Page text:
NEW YORK BOXING CULTURE

To say that Al Gavin was a great cutman would be like saying that Mother Theresa was a great nun. If all we remember Al for is his work stopping cuts, we do him a great disservice. I prefer to think of Al not as a guy who closed cuts, but as a guy who opened doors. The doors he opened to me shaped my life. Al was more like an alchemist – he turned men into fighters and fighters into men. He was a life coach before anyone knew what a life coach was.
Reggie Jackson once said that a good coach can make you better than you think you are. Al was a great coach because he made you better than you really were.

I fought (and beat, I might add) guys I had no business being in the ring with. Boxing for me was Plan B. Striking out on four pitches at my college baseball tryouts ( I took one pitch just to make it look good) kind of sealed my fate. Washed up at 20, boxing was the only thing standing between me and Slo-Pitch softball.

I was a white guy from a middle class neighborhood in Brooklyn going to school at Fordham University. By contrast, some of my opponents were receiving a different kind of education at the New York State Correctional Facility in Sing Sing. Where did I get the nerve to think I could fight, let alone beat, guys whose lives depended on how well they could use their fists? I got it from Uncle Al.

Al had a way of keeping you calm when everyone else was losing their heads. As long as I had those two eyes on my back, I felt like King Kong. Self confidence in the ring means nothing without the same level of confidence in your corner. Nothing fazed Al. If he wasn’t worried, why should I be? After all, we’re talking about Uncle Al here! The bad cop, badder cop routine that he worked with Bob pulled me through some tough fights.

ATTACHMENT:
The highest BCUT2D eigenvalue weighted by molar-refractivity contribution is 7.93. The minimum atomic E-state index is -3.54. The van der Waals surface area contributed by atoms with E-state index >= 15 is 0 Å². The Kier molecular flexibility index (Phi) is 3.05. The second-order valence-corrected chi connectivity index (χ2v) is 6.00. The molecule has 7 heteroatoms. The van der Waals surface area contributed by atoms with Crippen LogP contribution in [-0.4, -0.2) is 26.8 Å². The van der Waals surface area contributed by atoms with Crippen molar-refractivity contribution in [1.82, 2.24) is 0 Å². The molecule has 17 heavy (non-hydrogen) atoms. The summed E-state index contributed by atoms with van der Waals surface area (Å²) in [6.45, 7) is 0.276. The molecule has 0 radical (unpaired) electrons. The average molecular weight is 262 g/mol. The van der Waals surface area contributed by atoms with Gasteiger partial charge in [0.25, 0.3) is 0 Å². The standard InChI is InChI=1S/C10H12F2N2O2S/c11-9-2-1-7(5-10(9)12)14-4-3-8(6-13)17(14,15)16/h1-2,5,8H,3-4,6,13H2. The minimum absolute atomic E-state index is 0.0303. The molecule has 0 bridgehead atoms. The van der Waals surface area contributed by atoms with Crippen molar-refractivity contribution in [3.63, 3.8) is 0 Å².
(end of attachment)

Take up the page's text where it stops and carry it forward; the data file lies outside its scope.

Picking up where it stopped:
One of the most important contributions that Al made (outside of his great family, of course) was that church on 14th Street called the Gramercy Gym. I’ve seen many people walk in, some broke, others broken, and walk out with faith, hope and another shot at redemption. If boxing was a religion, then Al would have been pope. He treated every member, no matter who they were or where they came from, the same. He ran the gym with an even hand, not an iron fist. The Gramercy is the place, mine included, that all gyms can only aspire to.

I could never repay the debt of gratitude for the way Al treated my brother and I, especially when my father passed away. Strange as it may seem, some of my fondest memories came at one of the lowest points in my life. He treated us as if we were his own sons, as he did with all of his fighters. It was because of him that I chose to make boxing my mission in life. I hope that I can make a difference in other people’s lives the way he did in mine. I miss you Uncle Al.

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